Cybersecurity in 2021

5 Ways 2020 Makes 2021 A Different New Year

30 Dec 2020 in

Your advisors are likely calling to talk about your plans for 2021. It is important to have these conversations and ensure you have evaluated the projects required for success in the coming year.

Every year my clients engage in a timeline exercise where we review what worked, what still needs improvement, and where solutions fell short during the existing year. This gives us clarity in our plan for the upcoming year based on budget, risk, timelines, and priorities for improving individual segments of the business. I am excited to share these tips with you! Below you will find an outline of the conversation topics and important points to consider.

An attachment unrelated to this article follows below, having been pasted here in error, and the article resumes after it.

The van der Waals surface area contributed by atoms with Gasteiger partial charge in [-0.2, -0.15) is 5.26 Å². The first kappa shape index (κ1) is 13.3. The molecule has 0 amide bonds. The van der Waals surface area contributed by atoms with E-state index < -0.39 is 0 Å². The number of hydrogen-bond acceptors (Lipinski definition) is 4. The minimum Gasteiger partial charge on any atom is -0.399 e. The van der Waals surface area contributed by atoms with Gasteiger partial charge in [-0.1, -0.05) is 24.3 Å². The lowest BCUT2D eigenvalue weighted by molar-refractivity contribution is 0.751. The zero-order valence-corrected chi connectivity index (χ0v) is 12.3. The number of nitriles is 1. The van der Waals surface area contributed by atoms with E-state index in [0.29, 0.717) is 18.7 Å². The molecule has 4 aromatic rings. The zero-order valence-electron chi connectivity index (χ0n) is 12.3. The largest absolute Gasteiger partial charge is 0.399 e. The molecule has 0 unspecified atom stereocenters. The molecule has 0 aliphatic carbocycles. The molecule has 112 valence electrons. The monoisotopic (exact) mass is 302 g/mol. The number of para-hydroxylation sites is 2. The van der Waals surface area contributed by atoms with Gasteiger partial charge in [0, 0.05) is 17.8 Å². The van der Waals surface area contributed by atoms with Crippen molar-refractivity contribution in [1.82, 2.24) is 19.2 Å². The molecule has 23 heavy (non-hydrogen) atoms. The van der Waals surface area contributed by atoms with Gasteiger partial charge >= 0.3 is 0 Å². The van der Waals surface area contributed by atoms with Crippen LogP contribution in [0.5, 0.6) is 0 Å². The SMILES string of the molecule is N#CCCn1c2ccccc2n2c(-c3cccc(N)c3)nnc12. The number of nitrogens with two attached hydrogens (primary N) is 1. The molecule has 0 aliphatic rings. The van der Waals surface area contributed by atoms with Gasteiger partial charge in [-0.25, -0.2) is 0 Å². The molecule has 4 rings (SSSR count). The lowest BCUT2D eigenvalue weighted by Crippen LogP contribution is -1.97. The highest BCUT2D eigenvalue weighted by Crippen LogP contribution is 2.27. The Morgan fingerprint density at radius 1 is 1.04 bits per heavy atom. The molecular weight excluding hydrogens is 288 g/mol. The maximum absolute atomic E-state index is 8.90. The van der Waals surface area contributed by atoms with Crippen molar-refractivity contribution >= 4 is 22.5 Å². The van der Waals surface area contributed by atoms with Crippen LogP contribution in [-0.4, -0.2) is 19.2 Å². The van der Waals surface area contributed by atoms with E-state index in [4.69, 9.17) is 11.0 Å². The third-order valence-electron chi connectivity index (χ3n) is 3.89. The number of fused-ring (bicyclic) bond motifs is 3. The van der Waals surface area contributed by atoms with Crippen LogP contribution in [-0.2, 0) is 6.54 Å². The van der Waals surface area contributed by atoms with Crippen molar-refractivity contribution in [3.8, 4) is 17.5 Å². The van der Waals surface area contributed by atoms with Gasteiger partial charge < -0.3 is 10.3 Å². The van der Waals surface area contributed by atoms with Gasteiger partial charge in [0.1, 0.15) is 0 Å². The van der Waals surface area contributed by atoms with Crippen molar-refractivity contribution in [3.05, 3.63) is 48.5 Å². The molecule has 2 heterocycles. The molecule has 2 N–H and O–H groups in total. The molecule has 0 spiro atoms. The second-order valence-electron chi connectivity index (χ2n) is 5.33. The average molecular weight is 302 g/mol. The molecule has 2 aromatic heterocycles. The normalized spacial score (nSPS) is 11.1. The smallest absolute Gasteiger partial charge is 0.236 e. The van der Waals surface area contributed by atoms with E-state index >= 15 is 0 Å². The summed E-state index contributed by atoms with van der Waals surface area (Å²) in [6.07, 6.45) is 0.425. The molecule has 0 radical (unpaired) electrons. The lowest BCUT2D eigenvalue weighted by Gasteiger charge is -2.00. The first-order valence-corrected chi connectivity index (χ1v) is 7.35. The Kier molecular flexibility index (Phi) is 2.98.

While the top 5 issues to tackle are similar year to year, 2020’s pandemic and economic shifts have put a spotlight on many of the gaps my clients are facing in 2021.

Please take a moment to evaluate how you are doing on these below items, ask yourself (and your staff) the hard questions to be prepared to take forward actions on the answers.

Rate yourself on a scale of 1-10 (1 being High Risk, 10 being Low Risk). Also, ask someone who knows your business well to rate your risk or performance so that you can get an alternate perspective.

#1 - How much risk are you assuming in your compliance adherence? PCI, HIPAA, ADA, etc.

Do you take credit cards for payment? There are 250 points to being compliant with PCI requirements and if you are keeping track on a spreadsheet or do not have a GRC (Governance Risk Compliance) tool at your disposal monitoring all who access your PII (Personal Identifying Information) you are on the high-risk side of this scale.